On board, the crew also follows the wanderings of the Vendée Globe sailors, located in their north: “We look at the rankings on the computer, it's great to follow, we are much further south than them, but we experiences more or less the same things at the same times, ”concludes the man who dreams of one day racing around the world alone.
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    Sodebo Halts Jules Verne Record Attempt




    After a little over 16 days at sea, the crew of Sodebo Ultim 3 decided this Friday December 11 to stop their attempt on the Jules Verne Trophy.
    While navigating between the Kerguelen and Cape Leeuwin, at over 30 knots, Thomas Coville and his seven crew noticed damage to the starboard rudder. After several hours of hard work, discussions with the technical team on land, they had to face the facts.

    The repair no longer allows the boat to sail at 100% of its capacity in an attempt to beat the Jules Verne Trophy record, they have decided to interrupt their attempt, which began on November 25 at 2:55 a.m.

    Thomas Coville, François Duguet, Sam Goodchild, Corentin Horeau, Martin Keruzoré, François Morvan, Thomas Rouxel and Matthieu Vandame will have shown that Sodebo Ultim 3 has the potential to beat the Idec Sport record (40 days 23 hours and 30 minutes).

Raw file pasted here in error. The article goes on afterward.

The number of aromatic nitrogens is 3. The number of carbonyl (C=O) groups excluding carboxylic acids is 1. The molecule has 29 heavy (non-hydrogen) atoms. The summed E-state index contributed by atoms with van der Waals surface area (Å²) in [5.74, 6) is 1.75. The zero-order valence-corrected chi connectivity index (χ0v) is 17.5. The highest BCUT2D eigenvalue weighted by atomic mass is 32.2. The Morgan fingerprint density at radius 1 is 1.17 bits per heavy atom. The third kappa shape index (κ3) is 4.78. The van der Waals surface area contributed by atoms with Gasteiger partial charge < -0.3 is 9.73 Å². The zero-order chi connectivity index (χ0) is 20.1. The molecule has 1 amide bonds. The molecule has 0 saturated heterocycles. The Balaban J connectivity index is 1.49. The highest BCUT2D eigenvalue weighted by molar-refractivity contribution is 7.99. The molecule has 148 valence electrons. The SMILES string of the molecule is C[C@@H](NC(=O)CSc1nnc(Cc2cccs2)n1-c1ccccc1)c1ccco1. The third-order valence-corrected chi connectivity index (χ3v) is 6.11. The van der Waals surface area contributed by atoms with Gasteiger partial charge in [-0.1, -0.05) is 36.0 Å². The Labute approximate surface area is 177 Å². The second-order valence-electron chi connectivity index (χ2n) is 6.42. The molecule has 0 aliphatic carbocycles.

It is therefore legitimately very disappointed that they give up following this round the world tour, but with the conviction that the record is within their reach.
    For the rest of the operations and logistical questions, they are heading for Reunion - 2300 miles from where they are now - in order to make the boat more reliable and return safely to Lorient.



    Patricia Brochard, co-president of Sodebo: “Getting involved in the Jules Verne Trophy requires a very high level of human and technical preparation. Thomas, François, Sam, Corentin, Martin, François, Thomas and Matthieu rose to this challenge and showed total mental and physical commitment. On land, the routing unit and the entire Lorient team were also admirable during this attempt. I want to thank them for all the work done. We have succeeded in making our audiences dream through this extraordinary adventure. This abandonment is of course a disappointment for all. But he will also be a trainer and learner in order to meet our next challenges. "